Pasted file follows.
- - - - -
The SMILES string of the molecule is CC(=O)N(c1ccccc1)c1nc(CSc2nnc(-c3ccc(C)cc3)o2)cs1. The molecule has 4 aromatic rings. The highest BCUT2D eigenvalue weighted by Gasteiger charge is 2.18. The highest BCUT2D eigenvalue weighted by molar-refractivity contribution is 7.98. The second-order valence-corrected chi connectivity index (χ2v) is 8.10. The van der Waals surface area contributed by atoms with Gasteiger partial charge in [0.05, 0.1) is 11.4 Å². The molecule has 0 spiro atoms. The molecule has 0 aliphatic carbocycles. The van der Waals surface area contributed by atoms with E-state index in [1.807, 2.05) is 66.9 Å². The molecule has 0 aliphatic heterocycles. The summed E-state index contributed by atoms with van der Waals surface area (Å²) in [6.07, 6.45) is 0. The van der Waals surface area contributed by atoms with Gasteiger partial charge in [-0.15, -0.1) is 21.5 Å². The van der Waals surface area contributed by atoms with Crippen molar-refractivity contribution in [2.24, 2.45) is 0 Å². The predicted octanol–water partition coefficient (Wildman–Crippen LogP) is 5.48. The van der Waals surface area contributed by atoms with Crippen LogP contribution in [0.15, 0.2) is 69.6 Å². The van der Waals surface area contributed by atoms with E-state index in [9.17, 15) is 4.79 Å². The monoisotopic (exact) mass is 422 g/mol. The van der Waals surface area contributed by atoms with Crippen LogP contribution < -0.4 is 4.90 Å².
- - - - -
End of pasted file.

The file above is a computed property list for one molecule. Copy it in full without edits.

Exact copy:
The SMILES string of the molecule is CC(=O)N(c1ccccc1)c1nc(CSc2nnc(-c3ccc(C)cc3)o2)cs1. The molecule has 4 aromatic rings. The highest BCUT2D eigenvalue weighted by Gasteiger charge is 2.18. The highest BCUT2D eigenvalue weighted by molar-refractivity contribution is 7.98. The second-order valence-corrected chi connectivity index (χ2v) is 8.10. The van der Waals surface area contributed by atoms with Gasteiger partial charge in [0.05, 0.1) is 11.4 Å². The molecule has 0 spiro atoms. The molecule has 0 aliphatic carbocycles. The van der Waals surface area contributed by atoms with E-state index in [1.807, 2.05) is 66.9 Å². The molecule has 0 aliphatic heterocycles. The summed E-state index contributed by atoms with van der Waals surface area (Å²) in [6.07, 6.45) is 0. The van der Waals surface area contributed by atoms with Gasteiger partial charge in [-0.15, -0.1) is 21.5 Å². The van der Waals surface area contributed by atoms with Crippen molar-refractivity contribution in [2.24, 2.45) is 0 Å². The predicted octanol–water partition coefficient (Wildman–Crippen LogP) is 5.48. The van der Waals surface area contributed by atoms with Crippen LogP contribution in [0.15, 0.2) is 69.6 Å². The van der Waals surface area contributed by atoms with E-state index in [9.17, 15) is 4.79 Å². The monoisotopic (exact) mass is 422 g/mol. The van der Waals surface area contributed by atoms with Crippen LogP contribution < -0.4 is 4.90 Å².